The EPA found metals in Rockton water in 2004, but not enough to keep testing for them.


Site Location Map from the EPA's 2004 Record of Agreement

Before the Chemtool fire, Rockton groundwater contained some heavy metals, according to a 2004 report from the EPA. But since they "were generally below drinking water standards," EPA testing and remediation focused on volatile organic compounds (VOCs) and stopped testing for metals. The EPA said the contamination was caused by the Beloit Corporation, whose facility was declared a Superfund site in 1990. The Beloit Corp. installed a groundwater pump-and-treat system in 1996 to remove VOCs. The Illinois EPA began operating the system in 2002 after the Beloit Corporation filed for bankruptcy in 1999. Chemtool bought the property in 2008.

In late June 2021 when the Chemtool fire was put out, the EPA tested again for a wide range of contaminants and they didn't find any significant VOCs, so they must have been doing something right. But they found "elevated metals, including antimony, cadmium, chromium, and nickel, in groundwater monitoring wells" that had been drilled for testing, probably back in the 1980s.

The main concern, then and now, was the Blackhawk Acres subdivision, east of the Superfund site. The Illinois EPA and the Winnebago County Health Department have strongly advised residents not to drink water from private wells until test results are available. In 1997, the EPA found ten private wells potentially at risk of VOCs, but the Winnebago County Health Department isn't sure how many private wells might be affected now. By now, they say, everyone in the subdivision should be connected to the Rockton municipal water supply, where no contaminants have been detected.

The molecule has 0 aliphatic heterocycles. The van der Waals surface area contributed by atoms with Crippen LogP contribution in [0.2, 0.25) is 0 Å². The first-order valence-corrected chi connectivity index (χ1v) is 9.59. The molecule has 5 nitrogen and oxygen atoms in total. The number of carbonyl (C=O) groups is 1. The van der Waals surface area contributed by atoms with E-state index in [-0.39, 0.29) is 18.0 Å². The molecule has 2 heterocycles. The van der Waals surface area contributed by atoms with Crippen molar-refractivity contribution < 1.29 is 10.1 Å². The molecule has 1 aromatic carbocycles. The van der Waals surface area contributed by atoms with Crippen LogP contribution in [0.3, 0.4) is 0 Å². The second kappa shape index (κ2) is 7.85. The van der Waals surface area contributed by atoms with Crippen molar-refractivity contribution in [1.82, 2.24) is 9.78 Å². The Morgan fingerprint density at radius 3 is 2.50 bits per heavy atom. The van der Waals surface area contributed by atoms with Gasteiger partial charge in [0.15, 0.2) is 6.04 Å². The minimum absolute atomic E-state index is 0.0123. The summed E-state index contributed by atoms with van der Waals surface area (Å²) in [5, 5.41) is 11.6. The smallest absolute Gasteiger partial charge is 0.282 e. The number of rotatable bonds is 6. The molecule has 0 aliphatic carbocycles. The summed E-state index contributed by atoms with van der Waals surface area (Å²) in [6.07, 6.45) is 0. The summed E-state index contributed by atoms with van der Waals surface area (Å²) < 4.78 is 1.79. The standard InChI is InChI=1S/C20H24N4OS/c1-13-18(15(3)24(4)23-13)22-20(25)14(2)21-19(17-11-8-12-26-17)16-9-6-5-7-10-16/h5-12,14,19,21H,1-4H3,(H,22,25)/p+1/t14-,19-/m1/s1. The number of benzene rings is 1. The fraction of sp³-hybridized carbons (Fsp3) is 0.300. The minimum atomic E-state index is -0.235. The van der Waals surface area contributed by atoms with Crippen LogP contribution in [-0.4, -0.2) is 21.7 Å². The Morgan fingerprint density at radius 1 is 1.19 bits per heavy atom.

Roscoe News asked the EPA how long these heavy metals have been there and why hadn't they been testing for them. Rachel Bassler, Public Affairs Officer at the U.S. EPA, sent a statement to Roscoe News on July 27:

"U.S. EPA is aware of recent reports of elevated metals in Beloit Corp. site monitoring wells. U.S. EPA will be working in collaboration with Illinois EPA to assess the impacts from the ChemTool explosion and fire on the site-related extent of contamination and site groundwater remedy and to determine what additional cleanup actions, if any, are necessary. The Record of Decision (ROD) for the Beloit Corp. Superfund site was issued by IEPA and U.S. EPA in 2004."

The statement continues, "The [2004] ROD noted that although metals such as cadmium and zinc were found in groundwater monitoring well samples during the site remedial investigation, they were generally below drinking water standards and were not considered to be contaminants of concern. The contaminants of concern for cleanup at the Beloit site were volatile and semi-volatile organic compounds (VOCs and SVOCs) used in parts manufacturing. The 2004 ROD required a groundwater pump & treat system, which IEPA has been operating since 2002."

For continuing coverage and free local news updates by email each morning, subscribe to Roscoe News.

You can download the 132 page Record of Decision from 2004: Beloit Corporation lEPAID: L 2010355004 USEPA: ILD 021440375 Rockton, Illinois from (12.1 MB).

The document includes test results, a history of communication and reports about the public comments submitted by residents before and during a April 7, 2004 public hearing at the Hononegah Performing Arts Centre held to explain the proposed plan and the altematives. Documents about the Superfund site were also deposited at the Talcott Free Library in Rockton.

According to the 2004 Record of Decision, the Illinois EPA installed point-of-entry carbon filtration units in 1993 in four Blackhawk Acres residences with private wells containing VOCs, mostly on Watts Avenue.

The 2004 document says, "In 1997, the Village identified 10 addresses with private wells potentially downgradient of groundwater containing VOCs (i.e., residences or commercial properties not using the municipal supply). One of these private wells was found to have VOCs slightly exceeding MCLs [Maximum Contaminant Levels] and Illinois Class I groundwater standards. This residence was subsequently connected to the Village mimicipal water supply at the Beloit Corporation's expense. The other nine addresses continue to use their private wells, since the plumes (based on annual groundwater tests conducted by the Illinois EPA have not impacted them.

Another polluter, the former Soterion facility, was located at the southern edge of the Blackhawk Acres subdivision.

I'm interested
I disagree with this
This is not local
This is unverified